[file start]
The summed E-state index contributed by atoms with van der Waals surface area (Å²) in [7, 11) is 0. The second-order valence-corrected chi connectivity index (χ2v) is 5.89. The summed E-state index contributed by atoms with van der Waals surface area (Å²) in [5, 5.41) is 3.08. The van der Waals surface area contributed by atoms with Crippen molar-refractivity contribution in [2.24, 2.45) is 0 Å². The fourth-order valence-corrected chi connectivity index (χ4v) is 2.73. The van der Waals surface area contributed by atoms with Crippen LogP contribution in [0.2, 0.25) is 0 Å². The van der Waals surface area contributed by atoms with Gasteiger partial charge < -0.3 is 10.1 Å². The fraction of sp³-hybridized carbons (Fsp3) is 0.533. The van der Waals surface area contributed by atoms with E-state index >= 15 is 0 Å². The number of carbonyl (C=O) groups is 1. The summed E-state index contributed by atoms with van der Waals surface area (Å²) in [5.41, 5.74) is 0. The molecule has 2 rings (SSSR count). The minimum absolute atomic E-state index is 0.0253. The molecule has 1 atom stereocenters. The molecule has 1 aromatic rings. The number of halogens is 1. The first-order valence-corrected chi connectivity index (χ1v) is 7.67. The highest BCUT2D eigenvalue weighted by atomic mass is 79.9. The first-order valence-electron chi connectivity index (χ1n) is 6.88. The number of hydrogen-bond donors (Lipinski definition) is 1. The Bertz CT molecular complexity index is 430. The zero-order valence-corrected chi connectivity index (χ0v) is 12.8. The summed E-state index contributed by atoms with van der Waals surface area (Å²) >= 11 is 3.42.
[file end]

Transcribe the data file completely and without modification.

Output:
The summed E-state index contributed by atoms with van der Waals surface area (Å²) in [7, 11) is 0. The second-order valence-corrected chi connectivity index (χ2v) is 5.89. The summed E-state index contributed by atoms with van der Waals surface area (Å²) in [5, 5.41) is 3.08. The van der Waals surface area contributed by atoms with Crippen molar-refractivity contribution in [2.24, 2.45) is 0 Å². The fourth-order valence-corrected chi connectivity index (χ4v) is 2.73. The van der Waals surface area contributed by atoms with Crippen LogP contribution in [0.2, 0.25) is 0 Å². The van der Waals surface area contributed by atoms with Gasteiger partial charge < -0.3 is 10.1 Å². The fraction of sp³-hybridized carbons (Fsp3) is 0.533. The van der Waals surface area contributed by atoms with E-state index >= 15 is 0 Å². The number of carbonyl (C=O) groups is 1. The summed E-state index contributed by atoms with van der Waals surface area (Å²) in [5.41, 5.74) is 0. The molecule has 2 rings (SSSR count). The minimum absolute atomic E-state index is 0.0253. The molecule has 1 atom stereocenters. The molecule has 1 aromatic rings. The number of halogens is 1. The first-order valence-corrected chi connectivity index (χ1v) is 7.67. The highest BCUT2D eigenvalue weighted by atomic mass is 79.9. The first-order valence-electron chi connectivity index (χ1n) is 6.88. The number of hydrogen-bond donors (Lipinski definition) is 1. The Bertz CT molecular complexity index is 430. The zero-order valence-corrected chi connectivity index (χ0v) is 12.8. The summed E-state index contributed by atoms with van der Waals surface area (Å²) >= 11 is 3.42.